Already the critics who lauded the first season of Girls for being the defining series of the Millennial generation (funny how none of those critics actually are Millennials, hmm) started to turn their backs on the series last week, saying that the broader humor wasn’t better. I disagree, and “I Get Ideas” is a great example of how more standard humorous exchanges, with beats for jokes and speedily-delivered one-liners that may not reflect the cadence at which people speak in real life, is still representative of the situation’s reality while still being enjoyable to watch. Now that the characters (except for Marnie) aren’t spending all of their time complaining about not having money, they’re just having conversations. With that as the core, the dialogue has really elevated into its own art, and “I Get Ideas” had an incredible amount of great quotes (such as anything/everything Jessa and Shoshanna say). Hit the jump for more on why “I’m not, personally, attracted to you, but that’s only because I know you.”
I want to address the Hannah-Sandy relationship first because it was interesting for those who knew about the complaints Lena Dunham received during after the first season of the show regarding how white-washed it was. I remember forums filling up with people saying “seriously? not even one person of color in the entire show ever at all? How can New York City be so white?!” It was a valid criticism, and while Dunham kept saying she didn’t see color, it felt a little questionable.
Hannah’s relationship with Sandy seems to have served two purposes – one, to show that Hannah is not over Adam (she was looking for Sandy to be a distraction, but also was always looking for a way out), and two, to allow a short dialogue on race that felt uncomfortable, but with Sandy rightfully coming out on top. Is it reading too much into it that Hannah’s words are part of Lena’s original argument about how she never even thought about color? Or is she making fun of the whole dialogue itself? And should she? Regardless, Hannah sounded exactly like you would expect her to about things, and while I hope that’s not the last we’ve seen of Donald Glover, his character certainly deserves much, much better.
Which brings us to Hannah and Adam. Their relationship is completely insane, but it feels, in its craziness, somehow truthful. A lot of it can be slapstick, from Adam’s album to her to him jumping out in the dark, but him being arrested in the end felt a lot like a plot from Curb Your Enthusiasm. It took something innocent (“I just wanted him to stop texting me!”) and took it as far as it could go into the absurd. Hannah calling out after Adam, “but seriously tell me where you’re going, I might come later?” was so typically Hannah but also hilarious in its own right.
As for the other girls, Jessa and Shoshanna have typically been little more than joke fodder, and they didn’t develop much beyond that in “I Get Ideas.” Still, they somehow are actually two of the most realistically familiar characters on the show, though again taken to the extreme. Both of them are currently in obnoxious, nauseating relationships for onlookers, and Jessa being so involved in her own world that being gifted puppies (who she names Garbage, Pucker and Hanukkah on a whim) and going to the public park with her shirt open was not even commented upon. She stirs up shit for Hannah in her relationship with Sandy, and again categorizes herself as “that friend” who gives bad advice without thinking, planting seeds of discord under the guise of “but I care so much about you.”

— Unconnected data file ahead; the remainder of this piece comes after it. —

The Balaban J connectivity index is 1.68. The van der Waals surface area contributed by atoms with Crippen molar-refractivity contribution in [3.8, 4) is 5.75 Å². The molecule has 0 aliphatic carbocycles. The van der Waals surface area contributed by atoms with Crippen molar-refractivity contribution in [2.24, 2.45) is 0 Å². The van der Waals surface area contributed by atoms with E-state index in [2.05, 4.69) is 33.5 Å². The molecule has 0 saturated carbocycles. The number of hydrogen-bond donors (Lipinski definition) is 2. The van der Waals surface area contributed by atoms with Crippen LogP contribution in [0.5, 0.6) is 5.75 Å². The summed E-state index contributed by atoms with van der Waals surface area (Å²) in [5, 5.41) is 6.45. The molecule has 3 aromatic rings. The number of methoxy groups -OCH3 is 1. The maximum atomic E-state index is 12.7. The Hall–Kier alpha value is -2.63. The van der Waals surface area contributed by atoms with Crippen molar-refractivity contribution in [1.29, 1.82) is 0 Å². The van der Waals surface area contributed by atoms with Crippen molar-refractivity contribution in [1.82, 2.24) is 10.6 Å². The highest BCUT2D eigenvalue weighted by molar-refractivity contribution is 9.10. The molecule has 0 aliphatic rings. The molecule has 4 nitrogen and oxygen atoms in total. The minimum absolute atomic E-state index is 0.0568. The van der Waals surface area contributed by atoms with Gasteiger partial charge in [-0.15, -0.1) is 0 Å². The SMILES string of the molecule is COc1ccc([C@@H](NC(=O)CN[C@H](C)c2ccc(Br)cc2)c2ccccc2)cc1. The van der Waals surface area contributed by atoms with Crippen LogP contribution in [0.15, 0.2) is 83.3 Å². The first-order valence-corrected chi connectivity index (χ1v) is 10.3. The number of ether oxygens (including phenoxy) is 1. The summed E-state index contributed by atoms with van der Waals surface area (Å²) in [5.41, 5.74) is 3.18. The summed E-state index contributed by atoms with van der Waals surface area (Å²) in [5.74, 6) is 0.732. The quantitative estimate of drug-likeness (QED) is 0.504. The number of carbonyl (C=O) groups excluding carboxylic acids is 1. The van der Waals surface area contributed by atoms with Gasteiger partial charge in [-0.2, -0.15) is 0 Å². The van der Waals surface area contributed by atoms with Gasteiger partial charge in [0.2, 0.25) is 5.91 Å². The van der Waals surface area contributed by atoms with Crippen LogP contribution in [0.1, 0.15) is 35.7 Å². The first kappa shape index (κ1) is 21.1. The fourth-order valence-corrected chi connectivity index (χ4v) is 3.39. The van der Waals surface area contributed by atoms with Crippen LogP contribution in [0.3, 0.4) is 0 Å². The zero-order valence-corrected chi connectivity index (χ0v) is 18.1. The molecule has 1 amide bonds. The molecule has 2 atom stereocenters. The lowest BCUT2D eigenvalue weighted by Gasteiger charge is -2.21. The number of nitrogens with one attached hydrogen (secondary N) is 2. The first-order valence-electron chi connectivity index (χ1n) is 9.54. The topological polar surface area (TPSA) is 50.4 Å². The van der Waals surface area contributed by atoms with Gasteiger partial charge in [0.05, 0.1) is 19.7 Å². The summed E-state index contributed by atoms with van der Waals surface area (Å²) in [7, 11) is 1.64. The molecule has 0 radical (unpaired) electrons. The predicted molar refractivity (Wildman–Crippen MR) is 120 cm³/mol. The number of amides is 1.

Shoshanna on the other hand is one of the biggest reasons I stuck with the show through the first season. She is fantastic. And while her relationship with Ray probably won’t last for too much longer for drama reasons, I absolutely loved their conversation in bed about bathing a baby pig. Laugh all you want, but you know you’ve had similarly dew-eyed ridiculous conversations like that as pillow talk before.
Marnie, so in control in the first season, is adrift now, but it’s a good thing. Seeing her outside of her comfort zone and facing truths like she’s not “model pretty,” but that currently her only asset may be her looks, is pretty unfortunate. Of all of them, Marnie’s story may be the most depressing at the moment, because while Hannah is always busy creating motion around her, Marnie feels stuck. It makes her more likable and interesting though (and she’s getting almost naked and wearing hotpants!), so who can complain?
Overall, a strong second episode that some may find broad or pandering, but I say, it’s actually some of the best stuff the series as done.
Episode Rating: A-
Musings and Miscellanea:
— What the hell was Hannah wearing when she was watching Adam’s video with Elijah? A sleeping bag with a hood? I like that he called her a glow worm.
— The Republican part of Sandy’s character felt pretty forced, but I still like what they did with it. “You don’t need two Republicans to make a Republican.”
— Hannah “All kinds of men love me. Black men, Republicans, et. al!” Marnie: “Really Hannah? ‘Et al’?”
— “Read a newspaper. Just one newspaper.” – Jessa
— “Thomas-John looks at my paints the moment I show them to him.” – Jessa. I loved Hannah’s reaction to that began as “where do I start?” and then just left it.
— Hannah being super sensitive about her work is a surprise to no one, ever.
— “She’s bad at living.” – Marnie
— For the record, the woman Marnie was interviewing with was played by Laurie Simmons, famous artist and Lena Dunham’s mom.
— “You look like a slutty Von Trapp child” – Elijah
— Hannah hitting Adam and telling him to go away was one of the most genuinely emotional moments so far of the entire series.
— Line of the night: “You’re saying he didn’t love me enough to murder me?”